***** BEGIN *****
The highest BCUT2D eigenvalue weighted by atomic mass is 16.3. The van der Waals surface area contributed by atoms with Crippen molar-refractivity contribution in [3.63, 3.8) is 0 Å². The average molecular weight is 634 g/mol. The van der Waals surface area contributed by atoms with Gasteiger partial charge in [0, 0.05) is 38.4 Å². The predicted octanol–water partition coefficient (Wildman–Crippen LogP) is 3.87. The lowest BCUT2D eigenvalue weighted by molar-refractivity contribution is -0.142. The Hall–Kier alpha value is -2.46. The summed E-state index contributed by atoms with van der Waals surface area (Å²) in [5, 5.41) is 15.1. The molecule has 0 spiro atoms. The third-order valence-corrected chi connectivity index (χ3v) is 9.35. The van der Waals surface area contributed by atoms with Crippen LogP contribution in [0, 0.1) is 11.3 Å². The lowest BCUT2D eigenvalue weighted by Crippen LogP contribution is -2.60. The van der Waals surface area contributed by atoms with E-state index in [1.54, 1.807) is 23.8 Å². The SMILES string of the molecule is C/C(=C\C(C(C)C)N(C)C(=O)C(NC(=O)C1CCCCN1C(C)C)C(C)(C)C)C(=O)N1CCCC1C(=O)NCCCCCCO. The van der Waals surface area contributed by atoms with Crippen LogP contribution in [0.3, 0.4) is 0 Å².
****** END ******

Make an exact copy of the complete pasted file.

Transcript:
The highest BCUT2D eigenvalue weighted by atomic mass is 16.3. The van der Waals surface area contributed by atoms with Crippen molar-refractivity contribution in [3.63, 3.8) is 0 Å². The average molecular weight is 634 g/mol. The van der Waals surface area contributed by atoms with Gasteiger partial charge in [0, 0.05) is 38.4 Å². The predicted octanol–water partition coefficient (Wildman–Crippen LogP) is 3.87. The lowest BCUT2D eigenvalue weighted by molar-refractivity contribution is -0.142. The Hall–Kier alpha value is -2.46. The summed E-state index contributed by atoms with van der Waals surface area (Å²) in [5, 5.41) is 15.1. The molecule has 0 spiro atoms. The third-order valence-corrected chi connectivity index (χ3v) is 9.35. The van der Waals surface area contributed by atoms with Crippen LogP contribution in [0, 0.1) is 11.3 Å². The lowest BCUT2D eigenvalue weighted by Crippen LogP contribution is -2.60. The van der Waals surface area contributed by atoms with E-state index in [1.54, 1.807) is 23.8 Å². The SMILES string of the molecule is C/C(=C\C(C(C)C)N(C)C(=O)C(NC(=O)C1CCCCN1C(C)C)C(C)(C)C)C(=O)N1CCCC1C(=O)NCCCCCCO. The van der Waals surface area contributed by atoms with Crippen LogP contribution in [0.3, 0.4) is 0 Å².